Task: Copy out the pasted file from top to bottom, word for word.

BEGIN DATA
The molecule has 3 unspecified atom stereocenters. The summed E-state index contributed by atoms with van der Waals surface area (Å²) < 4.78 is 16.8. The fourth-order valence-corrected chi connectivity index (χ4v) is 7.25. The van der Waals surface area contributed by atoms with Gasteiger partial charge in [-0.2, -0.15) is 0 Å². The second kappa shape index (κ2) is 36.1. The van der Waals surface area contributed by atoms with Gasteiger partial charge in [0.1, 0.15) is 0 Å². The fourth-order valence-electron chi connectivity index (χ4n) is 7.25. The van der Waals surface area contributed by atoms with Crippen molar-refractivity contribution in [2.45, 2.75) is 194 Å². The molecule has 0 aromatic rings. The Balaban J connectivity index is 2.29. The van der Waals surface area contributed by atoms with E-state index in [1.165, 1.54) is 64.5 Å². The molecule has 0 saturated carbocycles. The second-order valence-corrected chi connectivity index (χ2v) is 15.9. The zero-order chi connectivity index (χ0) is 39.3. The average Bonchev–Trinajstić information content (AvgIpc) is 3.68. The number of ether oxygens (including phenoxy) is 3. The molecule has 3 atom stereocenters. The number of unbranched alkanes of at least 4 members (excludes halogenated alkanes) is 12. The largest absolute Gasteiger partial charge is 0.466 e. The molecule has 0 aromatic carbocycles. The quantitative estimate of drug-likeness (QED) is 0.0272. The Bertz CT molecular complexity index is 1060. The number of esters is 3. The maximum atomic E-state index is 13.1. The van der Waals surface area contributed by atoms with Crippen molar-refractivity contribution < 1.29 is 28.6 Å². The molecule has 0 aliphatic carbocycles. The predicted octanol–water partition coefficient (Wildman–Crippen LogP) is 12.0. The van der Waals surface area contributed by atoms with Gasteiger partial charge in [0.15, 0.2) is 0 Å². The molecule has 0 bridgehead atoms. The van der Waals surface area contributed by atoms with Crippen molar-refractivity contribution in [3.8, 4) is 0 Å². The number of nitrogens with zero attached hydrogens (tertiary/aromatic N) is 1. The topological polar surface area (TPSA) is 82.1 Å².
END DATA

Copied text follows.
The molecule has 3 unspecified atom stereocenters. The summed E-state index contributed by atoms with van der Waals surface area (Å²) < 4.78 is 16.8. The fourth-order valence-corrected chi connectivity index (χ4v) is 7.25. The van der Waals surface area contributed by atoms with Gasteiger partial charge in [-0.2, -0.15) is 0 Å². The second kappa shape index (κ2) is 36.1. The van der Waals surface area contributed by atoms with Gasteiger partial charge in [0.1, 0.15) is 0 Å². The fourth-order valence-electron chi connectivity index (χ4n) is 7.25. The van der Waals surface area contributed by atoms with Crippen molar-refractivity contribution in [2.45, 2.75) is 194 Å². The molecule has 0 aromatic rings. The Balaban J connectivity index is 2.29. The van der Waals surface area contributed by atoms with E-state index in [1.165, 1.54) is 64.5 Å². The molecule has 0 saturated carbocycles. The second-order valence-corrected chi connectivity index (χ2v) is 15.9. The zero-order chi connectivity index (χ0) is 39.3. The average Bonchev–Trinajstić information content (AvgIpc) is 3.68. The number of ether oxygens (including phenoxy) is 3. The molecule has 3 atom stereocenters. The number of unbranched alkanes of at least 4 members (excludes halogenated alkanes) is 12. The largest absolute Gasteiger partial charge is 0.466 e. The molecule has 0 aromatic carbocycles. The quantitative estimate of drug-likeness (QED) is 0.0272. The Bertz CT molecular complexity index is 1060. The number of esters is 3. The maximum atomic E-state index is 13.1. The van der Waals surface area contributed by atoms with Crippen molar-refractivity contribution < 1.29 is 28.6 Å². The molecule has 0 aliphatic carbocycles. The predicted octanol–water partition coefficient (Wildman–Crippen LogP) is 12.0. The van der Waals surface area contributed by atoms with Gasteiger partial charge in [0.15, 0.2) is 0 Å². The molecule has 0 bridgehead atoms. The van der Waals surface area contributed by atoms with Crippen molar-refractivity contribution in [3.8, 4) is 0 Å². The number of nitrogens with zero attached hydrogens (tertiary/aromatic N) is 1. The topological polar surface area (TPSA) is 82.1 Å².